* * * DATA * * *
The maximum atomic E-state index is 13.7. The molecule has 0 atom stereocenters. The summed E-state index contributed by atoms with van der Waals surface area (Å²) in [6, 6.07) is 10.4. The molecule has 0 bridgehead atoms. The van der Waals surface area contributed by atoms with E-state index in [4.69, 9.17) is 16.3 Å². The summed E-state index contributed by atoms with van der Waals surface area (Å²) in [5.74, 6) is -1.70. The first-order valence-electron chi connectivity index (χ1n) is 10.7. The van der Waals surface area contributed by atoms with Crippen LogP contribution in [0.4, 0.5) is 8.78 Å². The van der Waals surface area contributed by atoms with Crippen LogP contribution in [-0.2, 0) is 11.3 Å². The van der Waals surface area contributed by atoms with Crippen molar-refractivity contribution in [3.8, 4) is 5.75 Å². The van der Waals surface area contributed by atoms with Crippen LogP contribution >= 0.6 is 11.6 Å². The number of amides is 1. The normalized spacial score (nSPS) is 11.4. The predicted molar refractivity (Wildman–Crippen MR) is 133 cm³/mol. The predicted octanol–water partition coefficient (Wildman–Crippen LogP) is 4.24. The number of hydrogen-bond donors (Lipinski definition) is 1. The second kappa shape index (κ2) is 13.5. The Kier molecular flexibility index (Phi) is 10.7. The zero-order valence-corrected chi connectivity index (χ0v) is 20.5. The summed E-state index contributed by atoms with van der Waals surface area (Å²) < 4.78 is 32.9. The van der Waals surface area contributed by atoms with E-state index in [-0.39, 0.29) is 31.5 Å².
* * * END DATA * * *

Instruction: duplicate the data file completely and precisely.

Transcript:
The maximum atomic E-state index is 13.7. The molecule has 0 atom stereocenters. The summed E-state index contributed by atoms with van der Waals surface area (Å²) in [6, 6.07) is 10.4. The molecule has 0 bridgehead atoms. The van der Waals surface area contributed by atoms with E-state index in [4.69, 9.17) is 16.3 Å². The summed E-state index contributed by atoms with van der Waals surface area (Å²) in [5.74, 6) is -1.70. The first-order valence-electron chi connectivity index (χ1n) is 10.7. The van der Waals surface area contributed by atoms with Crippen LogP contribution in [0.4, 0.5) is 8.78 Å². The van der Waals surface area contributed by atoms with Crippen LogP contribution in [-0.2, 0) is 11.3 Å². The van der Waals surface area contributed by atoms with Crippen molar-refractivity contribution in [3.8, 4) is 5.75 Å². The van der Waals surface area contributed by atoms with Crippen LogP contribution >= 0.6 is 11.6 Å². The number of amides is 1. The normalized spacial score (nSPS) is 11.4. The predicted molar refractivity (Wildman–Crippen MR) is 133 cm³/mol. The predicted octanol–water partition coefficient (Wildman–Crippen LogP) is 4.24. The number of hydrogen-bond donors (Lipinski definition) is 1. The second kappa shape index (κ2) is 13.5. The Kier molecular flexibility index (Phi) is 10.7. The zero-order valence-corrected chi connectivity index (χ0v) is 20.5. The summed E-state index contributed by atoms with van der Waals surface area (Å²) < 4.78 is 32.9. The van der Waals surface area contributed by atoms with E-state index in [-0.39, 0.29) is 31.5 Å².